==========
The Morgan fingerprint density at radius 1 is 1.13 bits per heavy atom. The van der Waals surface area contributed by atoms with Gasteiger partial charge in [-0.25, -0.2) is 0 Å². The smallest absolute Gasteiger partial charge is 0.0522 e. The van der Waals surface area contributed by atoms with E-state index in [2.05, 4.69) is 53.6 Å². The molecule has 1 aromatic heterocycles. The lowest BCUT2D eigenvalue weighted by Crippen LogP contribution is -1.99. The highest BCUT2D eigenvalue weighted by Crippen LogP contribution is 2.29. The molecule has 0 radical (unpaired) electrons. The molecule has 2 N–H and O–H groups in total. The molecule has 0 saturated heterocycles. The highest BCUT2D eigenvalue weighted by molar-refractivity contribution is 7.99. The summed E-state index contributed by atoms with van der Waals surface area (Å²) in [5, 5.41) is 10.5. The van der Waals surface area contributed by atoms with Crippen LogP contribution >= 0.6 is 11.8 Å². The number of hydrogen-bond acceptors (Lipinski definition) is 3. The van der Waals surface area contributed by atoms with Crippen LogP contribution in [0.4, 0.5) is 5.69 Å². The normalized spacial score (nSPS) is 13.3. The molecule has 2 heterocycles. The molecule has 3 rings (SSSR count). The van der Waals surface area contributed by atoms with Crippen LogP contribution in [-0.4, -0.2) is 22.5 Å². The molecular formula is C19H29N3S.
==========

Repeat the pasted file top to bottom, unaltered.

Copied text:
The Morgan fingerprint density at radius 1 is 1.13 bits per heavy atom. The van der Waals surface area contributed by atoms with Gasteiger partial charge in [-0.25, -0.2) is 0 Å². The smallest absolute Gasteiger partial charge is 0.0522 e. The van der Waals surface area contributed by atoms with E-state index in [2.05, 4.69) is 53.6 Å². The molecule has 1 aromatic heterocycles. The lowest BCUT2D eigenvalue weighted by Crippen LogP contribution is -1.99. The highest BCUT2D eigenvalue weighted by Crippen LogP contribution is 2.29. The molecule has 0 radical (unpaired) electrons. The molecule has 2 N–H and O–H groups in total. The molecule has 0 saturated heterocycles. The highest BCUT2D eigenvalue weighted by molar-refractivity contribution is 7.99. The summed E-state index contributed by atoms with van der Waals surface area (Å²) in [5, 5.41) is 10.5. The van der Waals surface area contributed by atoms with Crippen LogP contribution >= 0.6 is 11.8 Å². The number of hydrogen-bond acceptors (Lipinski definition) is 3. The van der Waals surface area contributed by atoms with Crippen LogP contribution in [0.4, 0.5) is 5.69 Å². The normalized spacial score (nSPS) is 13.3. The molecule has 2 heterocycles. The molecule has 3 rings (SSSR count). The van der Waals surface area contributed by atoms with Crippen LogP contribution in [-0.4, -0.2) is 22.5 Å². The molecular formula is C19H29N3S.